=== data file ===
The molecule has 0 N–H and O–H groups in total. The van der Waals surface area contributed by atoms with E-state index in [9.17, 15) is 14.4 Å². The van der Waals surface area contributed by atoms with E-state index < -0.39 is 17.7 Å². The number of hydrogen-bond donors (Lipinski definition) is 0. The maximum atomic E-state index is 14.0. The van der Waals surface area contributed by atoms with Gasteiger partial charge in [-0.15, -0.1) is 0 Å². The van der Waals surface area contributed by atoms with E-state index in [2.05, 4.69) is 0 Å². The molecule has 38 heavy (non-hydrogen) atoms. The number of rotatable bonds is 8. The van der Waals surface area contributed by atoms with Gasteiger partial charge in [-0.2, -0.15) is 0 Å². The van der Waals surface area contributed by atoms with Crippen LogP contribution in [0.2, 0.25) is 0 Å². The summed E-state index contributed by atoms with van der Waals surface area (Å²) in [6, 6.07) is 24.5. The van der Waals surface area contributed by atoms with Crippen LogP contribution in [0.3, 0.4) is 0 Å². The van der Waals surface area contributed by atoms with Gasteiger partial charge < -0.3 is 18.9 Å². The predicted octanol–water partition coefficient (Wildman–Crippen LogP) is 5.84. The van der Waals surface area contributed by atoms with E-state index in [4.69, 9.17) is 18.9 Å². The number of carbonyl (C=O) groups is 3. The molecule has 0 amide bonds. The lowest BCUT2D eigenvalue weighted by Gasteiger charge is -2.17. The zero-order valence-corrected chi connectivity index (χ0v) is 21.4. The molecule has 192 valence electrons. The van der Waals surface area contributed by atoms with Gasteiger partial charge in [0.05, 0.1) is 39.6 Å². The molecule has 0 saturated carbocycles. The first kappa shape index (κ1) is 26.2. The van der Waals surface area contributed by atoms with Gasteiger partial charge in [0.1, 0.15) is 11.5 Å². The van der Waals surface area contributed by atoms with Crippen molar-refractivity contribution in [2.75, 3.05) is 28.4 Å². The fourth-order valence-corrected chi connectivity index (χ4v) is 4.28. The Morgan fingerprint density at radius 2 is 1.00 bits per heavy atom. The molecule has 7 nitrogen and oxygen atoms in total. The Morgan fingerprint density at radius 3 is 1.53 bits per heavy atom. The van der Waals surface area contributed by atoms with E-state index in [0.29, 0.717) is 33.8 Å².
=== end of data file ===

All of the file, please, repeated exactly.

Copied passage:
The molecule has 0 N–H and O–H groups in total. The van der Waals surface area contributed by atoms with E-state index in [9.17, 15) is 14.4 Å². The van der Waals surface area contributed by atoms with E-state index < -0.39 is 17.7 Å². The number of hydrogen-bond donors (Lipinski definition) is 0. The maximum atomic E-state index is 14.0. The van der Waals surface area contributed by atoms with Gasteiger partial charge in [-0.15, -0.1) is 0 Å². The van der Waals surface area contributed by atoms with E-state index in [2.05, 4.69) is 0 Å². The molecule has 38 heavy (non-hydrogen) atoms. The number of rotatable bonds is 8. The van der Waals surface area contributed by atoms with Gasteiger partial charge in [-0.2, -0.15) is 0 Å². The van der Waals surface area contributed by atoms with Crippen LogP contribution in [0.2, 0.25) is 0 Å². The summed E-state index contributed by atoms with van der Waals surface area (Å²) in [6, 6.07) is 24.5. The van der Waals surface area contributed by atoms with Crippen LogP contribution in [0.3, 0.4) is 0 Å². The van der Waals surface area contributed by atoms with Gasteiger partial charge < -0.3 is 18.9 Å². The predicted octanol–water partition coefficient (Wildman–Crippen LogP) is 5.84. The van der Waals surface area contributed by atoms with E-state index in [4.69, 9.17) is 18.9 Å². The number of carbonyl (C=O) groups is 3. The molecule has 0 amide bonds. The lowest BCUT2D eigenvalue weighted by Gasteiger charge is -2.17. The zero-order valence-corrected chi connectivity index (χ0v) is 21.4. The molecule has 192 valence electrons. The van der Waals surface area contributed by atoms with Gasteiger partial charge in [0.05, 0.1) is 39.6 Å². The molecule has 0 saturated carbocycles. The first kappa shape index (κ1) is 26.2. The van der Waals surface area contributed by atoms with Gasteiger partial charge in [0.1, 0.15) is 11.5 Å². The van der Waals surface area contributed by atoms with Crippen molar-refractivity contribution in [2.75, 3.05) is 28.4 Å². The fourth-order valence-corrected chi connectivity index (χ4v) is 4.28. The Morgan fingerprint density at radius 2 is 1.00 bits per heavy atom. The molecule has 7 nitrogen and oxygen atoms in total. The Morgan fingerprint density at radius 3 is 1.53 bits per heavy atom. The van der Waals surface area contributed by atoms with E-state index in [0.29, 0.717) is 33.8 Å².